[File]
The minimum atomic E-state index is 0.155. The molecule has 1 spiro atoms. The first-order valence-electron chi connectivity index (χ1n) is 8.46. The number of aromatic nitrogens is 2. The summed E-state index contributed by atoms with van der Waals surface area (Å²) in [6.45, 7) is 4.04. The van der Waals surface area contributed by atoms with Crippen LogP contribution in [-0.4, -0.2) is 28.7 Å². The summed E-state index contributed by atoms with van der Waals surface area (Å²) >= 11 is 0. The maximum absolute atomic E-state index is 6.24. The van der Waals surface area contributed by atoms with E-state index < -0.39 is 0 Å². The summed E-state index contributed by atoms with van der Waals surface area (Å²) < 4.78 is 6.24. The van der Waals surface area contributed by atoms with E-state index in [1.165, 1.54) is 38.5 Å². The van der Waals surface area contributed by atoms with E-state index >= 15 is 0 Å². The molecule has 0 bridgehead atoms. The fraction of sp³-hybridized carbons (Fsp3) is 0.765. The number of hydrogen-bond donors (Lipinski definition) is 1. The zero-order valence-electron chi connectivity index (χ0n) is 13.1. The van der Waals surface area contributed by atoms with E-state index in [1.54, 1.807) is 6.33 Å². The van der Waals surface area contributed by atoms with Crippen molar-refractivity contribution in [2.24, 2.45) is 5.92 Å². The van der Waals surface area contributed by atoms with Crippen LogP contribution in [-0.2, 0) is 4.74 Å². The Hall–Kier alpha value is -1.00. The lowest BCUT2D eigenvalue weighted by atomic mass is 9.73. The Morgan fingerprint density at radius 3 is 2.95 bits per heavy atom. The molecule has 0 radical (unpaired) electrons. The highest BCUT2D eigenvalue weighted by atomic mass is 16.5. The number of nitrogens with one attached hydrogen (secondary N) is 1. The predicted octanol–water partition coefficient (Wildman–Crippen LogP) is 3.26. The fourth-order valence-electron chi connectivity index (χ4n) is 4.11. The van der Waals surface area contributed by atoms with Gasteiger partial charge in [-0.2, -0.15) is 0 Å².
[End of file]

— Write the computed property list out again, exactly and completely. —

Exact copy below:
The minimum atomic E-state index is 0.155. The molecule has 1 spiro atoms. The first-order valence-electron chi connectivity index (χ1n) is 8.46. The number of aromatic nitrogens is 2. The summed E-state index contributed by atoms with van der Waals surface area (Å²) in [6.45, 7) is 4.04. The van der Waals surface area contributed by atoms with Crippen LogP contribution in [-0.4, -0.2) is 28.7 Å². The summed E-state index contributed by atoms with van der Waals surface area (Å²) >= 11 is 0. The maximum absolute atomic E-state index is 6.24. The van der Waals surface area contributed by atoms with E-state index < -0.39 is 0 Å². The summed E-state index contributed by atoms with van der Waals surface area (Å²) < 4.78 is 6.24. The van der Waals surface area contributed by atoms with E-state index in [1.165, 1.54) is 38.5 Å². The van der Waals surface area contributed by atoms with E-state index >= 15 is 0 Å². The molecule has 0 bridgehead atoms. The fraction of sp³-hybridized carbons (Fsp3) is 0.765. The number of hydrogen-bond donors (Lipinski definition) is 1. The zero-order valence-electron chi connectivity index (χ0n) is 13.1. The van der Waals surface area contributed by atoms with E-state index in [1.54, 1.807) is 6.33 Å². The van der Waals surface area contributed by atoms with Crippen molar-refractivity contribution in [2.24, 2.45) is 5.92 Å². The van der Waals surface area contributed by atoms with Crippen LogP contribution in [-0.2, 0) is 4.74 Å². The Hall–Kier alpha value is -1.00. The lowest BCUT2D eigenvalue weighted by atomic mass is 9.73. The Morgan fingerprint density at radius 3 is 2.95 bits per heavy atom. The molecule has 0 radical (unpaired) electrons. The highest BCUT2D eigenvalue weighted by atomic mass is 16.5. The number of nitrogens with one attached hydrogen (secondary N) is 1. The predicted octanol–water partition coefficient (Wildman–Crippen LogP) is 3.26. The fourth-order valence-electron chi connectivity index (χ4n) is 4.11. The van der Waals surface area contributed by atoms with Gasteiger partial charge in [-0.2, -0.15) is 0 Å².